To commemorate what would have been David Bowie's 71st birthday, we're revisiting this poignant (and rather brilliant) piece by Ellen Tannam, originally penned to mark the great man's passing.
I found out about David Bowie’s death in the typical way you find out about the death of a public figure these days, by being tagged underneath an article on Facebook announcing the news.
My youngest sister commented tagging all of my siblings with a ‘:(‘ prefacing it. I was still very woozy and fell back asleep, thinking what I had read was from an uncorroborated celeb news source. It was that unfathomable to me, the thought of him not being around anymore. No way.
I woke up again a few hours later and my Twitter timeline was flooded with tributes and I scrolled through hundreds of tweets, the small bursts of grief hitting me like hailstones. Shit. I know it is probably corny to be writing stuff like this, but it had genuinely never crossed my mind that David Bowie would ever die. He was beyond mortality, an icon in the way that you simply cannot be anymore. He was omnipresent, and seemed like a permanent part of my life’s metaphorical patchwork quilt. It was so gutting.
I went blearily downstairs in my pyjamas to talk to my dad about it, but I just cried at him instead. The type of sad where the first word of a sentence creaks out of your mouth and everything thereafter in unintelligible.I don’t remember him ever introducing me to Bowie, I just can’t remember ever not knowing who he was since I was a very small child. He occupied a space in my young brain reserved for mythological entities, like Santa and The Virgin Mary.
He was my dad’s favourite artist, and as soon as I heard the news he was the first person I thought about. My dad always felt strange as a child on his Dublin council estate, so to have seen someone like Bowie launched into the popular culture stratosphere in the 1970s was amazing to him. They both overlap a lot in the Venn diagram of my brain, and that inextricable link made my heart leap with fear about losing him too. This has been a common theme throughout my life. Caring, Worrying, back to Caring, a little bit of Worrying. You know.
I was a very anxious and nervous child who was often afraid of doing things, and as a consequence of that would end up crying when any major (or minor) event happened. Two birthday parties to go to at once? Ok neither. I used to worry when my dad went to the shop to buy a paper that he would never return, leaving me, my siblings and my mother bereft, not knowing what happened.
The last year has been one I have spent preoccupied with thoughts of the deaths of the people I care most about, and utter confusion as to why death happens at all.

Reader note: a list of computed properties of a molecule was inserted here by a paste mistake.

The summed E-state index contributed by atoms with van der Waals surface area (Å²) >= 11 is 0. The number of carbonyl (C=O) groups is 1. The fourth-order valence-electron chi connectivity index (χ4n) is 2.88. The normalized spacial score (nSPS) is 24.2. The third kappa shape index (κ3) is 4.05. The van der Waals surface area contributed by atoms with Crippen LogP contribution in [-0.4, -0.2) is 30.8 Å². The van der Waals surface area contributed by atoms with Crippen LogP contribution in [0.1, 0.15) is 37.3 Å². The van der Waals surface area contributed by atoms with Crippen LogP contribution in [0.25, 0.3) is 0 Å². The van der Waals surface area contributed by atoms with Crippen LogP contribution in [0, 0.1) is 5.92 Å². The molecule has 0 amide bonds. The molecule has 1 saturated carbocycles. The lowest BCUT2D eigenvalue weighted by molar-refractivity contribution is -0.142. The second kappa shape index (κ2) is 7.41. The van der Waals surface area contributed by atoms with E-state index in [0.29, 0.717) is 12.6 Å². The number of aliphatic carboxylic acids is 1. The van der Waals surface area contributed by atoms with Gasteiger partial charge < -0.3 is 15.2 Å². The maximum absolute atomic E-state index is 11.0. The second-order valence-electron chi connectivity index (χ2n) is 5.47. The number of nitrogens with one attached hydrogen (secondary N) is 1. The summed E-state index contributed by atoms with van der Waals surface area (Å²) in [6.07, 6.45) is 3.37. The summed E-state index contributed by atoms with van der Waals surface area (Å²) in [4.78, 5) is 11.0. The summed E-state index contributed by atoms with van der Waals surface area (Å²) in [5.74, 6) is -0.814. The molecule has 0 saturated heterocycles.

I was very superstitious and protective of him (and of my family in general), and used to ask him to keep objects I gave him that I had decided had sheltering properties. Off he went to Supervalu on a quest for eggs, as the powers of the small rock I bestowed upon him were warding off the multitudes of bad things that I was very confident would happen in the supermarket aisles. A small seashell painted gold, or a piece of marble I found on a beach.
My dad was, and still is great at understanding why I am sometimes very sure that when he leaves to go to work there will be a terrible freak accident. He calmly listens as I explain I have visualised funerals of family members in great detail, and only ever remember dreams where a sibling goes missing.
Before I started in my senior primary school, I was all kinds of frightened. The last dusky weeks of August were spent struggling to sleep as I imagined future Maths homework I would have trouble with, and a weakening of the friendships I made up to that point. I would find it hard to explain this to other people, and feel embarrassed at my apparent lack of mental mettle, but my dad has always understood.
In this instance, he played me a Bowie song called A New Career In A New Town. It’s an instrumental from the album Low, and it’s probably my favourite. It’s joyous and hopeful, and by playing it to me I knew my dad was telling me I was capable and strong, and I could pick my 8-year-old self up and walk the unfamiliar route to my new school.
He gave me a hug and told me I was well able, and I needed to do new things in order to grow (I was and still am afraid of growing up). Then we listened to the rest of the album, and had some garlic bread. Every time I listen to this now I feel like nothing scares me, and everything will be fine.
The last year has been one I have spent preoccupied with thoughts of the deaths of the people I care most about, and utter confusion as to why death happens at all. My dog died very prematurely, and that tore my heart up real good.
In my head as a child, I had convinced myself that by endowing a pebble with protective powers, eating only very healthy food and avoiding making any big decisions, that everyone in my life would be escape unscathed by what is only inevitable. These obsessive behaviours have been a very unhealthy security blanket, shielding me from the somewhat scary reality of the world.
However, as I have gotten older I have come to realise that death is not exactly that final. Yes, the person may no longer physically tangible, they may not make more new music and you will find yourself smelling their clothes for a hint that they ever existed, but they remain alive in how they shaped you as a person. It’s a small beacon of comfort to me in what has been a year of morbid thoughts, and sad realities. Even if someone is gone from this world, the love that you have for them reminds you that they still exist.
Originally published in (and reproduced with kind permission of) The Coven.